1797, jusqu'en 1814; ou Chronique SeJAMES EDWARDS, esq. of Harrow, (the hospitable Rinaldo of the “ Biblioma- la chûte du Tyran Corse. Publié par le

ation de la Republique Cisalpine jusqu'à nia," and undoubtedly one of the most

Conseil des Conjurés des deux pays. skilful and successful English Collec Histoire des Sociétés secrètes de tors of rare Books on the Continent) is l'Armée et des Conspirations Militaires destined, by the advice of the Medical qui ont eu pour objet la Destruction du Friends of the worthy Owner, for pub- Gouvernement de Bonaparte, lic sale. To the greater part of our A Visit to Paris in 1814; being a ReReaders it would be superfluous even view of the Moral, Political, Intellecto hint at the contents of this Collec- tual, and Social Condition of the French tion. To the few who may not have Capital. By John Scott, Editor of the seen or heard of it, it may be accep

Champion. table to learn that it comprises many

The Campaign of Paris in 1814. To valuable MSS. Classical and Biblical;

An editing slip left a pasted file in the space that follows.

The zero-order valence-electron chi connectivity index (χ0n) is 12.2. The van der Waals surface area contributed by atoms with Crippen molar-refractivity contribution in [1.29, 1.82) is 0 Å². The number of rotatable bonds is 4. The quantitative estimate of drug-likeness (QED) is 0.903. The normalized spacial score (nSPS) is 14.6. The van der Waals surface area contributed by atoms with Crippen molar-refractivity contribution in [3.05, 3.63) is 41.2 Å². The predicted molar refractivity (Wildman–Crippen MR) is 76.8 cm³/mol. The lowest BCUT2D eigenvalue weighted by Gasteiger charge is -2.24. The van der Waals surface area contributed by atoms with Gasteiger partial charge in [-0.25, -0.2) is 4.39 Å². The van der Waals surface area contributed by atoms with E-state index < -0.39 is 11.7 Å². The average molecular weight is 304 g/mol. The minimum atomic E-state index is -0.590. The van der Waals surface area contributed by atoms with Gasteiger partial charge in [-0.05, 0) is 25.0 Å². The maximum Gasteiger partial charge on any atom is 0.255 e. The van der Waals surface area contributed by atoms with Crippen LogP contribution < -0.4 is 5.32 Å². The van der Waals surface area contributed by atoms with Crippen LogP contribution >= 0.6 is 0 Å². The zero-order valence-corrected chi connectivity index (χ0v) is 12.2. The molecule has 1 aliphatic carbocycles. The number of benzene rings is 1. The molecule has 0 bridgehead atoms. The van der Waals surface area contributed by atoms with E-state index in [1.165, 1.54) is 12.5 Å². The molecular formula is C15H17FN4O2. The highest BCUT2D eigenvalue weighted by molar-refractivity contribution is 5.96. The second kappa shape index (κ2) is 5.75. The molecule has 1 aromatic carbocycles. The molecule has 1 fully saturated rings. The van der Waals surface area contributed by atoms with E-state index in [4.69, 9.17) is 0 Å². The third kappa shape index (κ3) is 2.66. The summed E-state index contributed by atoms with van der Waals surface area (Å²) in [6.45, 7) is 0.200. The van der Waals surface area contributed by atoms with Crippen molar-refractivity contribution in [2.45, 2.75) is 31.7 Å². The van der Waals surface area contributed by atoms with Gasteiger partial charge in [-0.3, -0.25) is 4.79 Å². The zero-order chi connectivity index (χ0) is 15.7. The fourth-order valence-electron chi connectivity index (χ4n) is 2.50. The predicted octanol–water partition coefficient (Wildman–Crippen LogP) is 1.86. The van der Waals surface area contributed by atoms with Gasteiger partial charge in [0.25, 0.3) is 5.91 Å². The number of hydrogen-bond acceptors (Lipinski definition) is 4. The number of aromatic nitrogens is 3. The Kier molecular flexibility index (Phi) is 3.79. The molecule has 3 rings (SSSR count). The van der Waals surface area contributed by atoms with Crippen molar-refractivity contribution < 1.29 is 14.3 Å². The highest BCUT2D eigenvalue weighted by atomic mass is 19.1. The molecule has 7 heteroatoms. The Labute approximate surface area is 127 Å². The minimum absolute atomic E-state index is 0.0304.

which is prefixed a Sketch of the Cam2 variety of matchless articles

of early paign of 1813; with a Delineation of Typography; the splendid Bedford

the principal Traits of the Character of Missal, of which Mr. Gough hás Buonaparte, and the Cause of his Elera

tion. Translated from the French of given so faithful a description; and

P. F. F. J. GIRAUD. several GREEK VASEs of the greatest Paris Chit Chat; or, a View of the

of which we shall speak Society, Manners, Customs, Literature, in our next.

and Amusements of the Parisians; beNearly ready for Publication : ing a Translation of " Guillaume le The Eleventh Part of Mr. Storer's Franc Parleur,' by M. Jouy, and a Sem "Graphical and Historical Descriptions quel to « L'Hermite de la Chaussie of the Cathedrals of Great Britain ;" d'Antin."



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An Authentic Narrative of the Inva A History and Description of Cansion of France in 1814, including the terbury Cathedral; illustrated by 20 History of the Restoration. By M. de highly finished Engravings, from DrawBEAUCHAMP, Author of the History of ings by T. HASTINGS, Member of the the War in La Vendée.

Royal Liverpool Academy. The whole An Octavo Edition of Mr. Scott's to be executed, in an uniform style, by « Lord of the Isles.”

W. WOOLNOTH. The Second Edition of Mr. SOUTHEY'S An improved Edition of a Treatise " Roderick, the last of the Goths;" on the Cultivation of Mangel Wurzel and a new Edition of Mr. SOUTHEY'S as Winter food for Cattle. By Mr. PinPoems, including the Metrical Tales, DER SIMPSON." and sonje Pieces never before published. A Series of Chemical Essays, by Mr.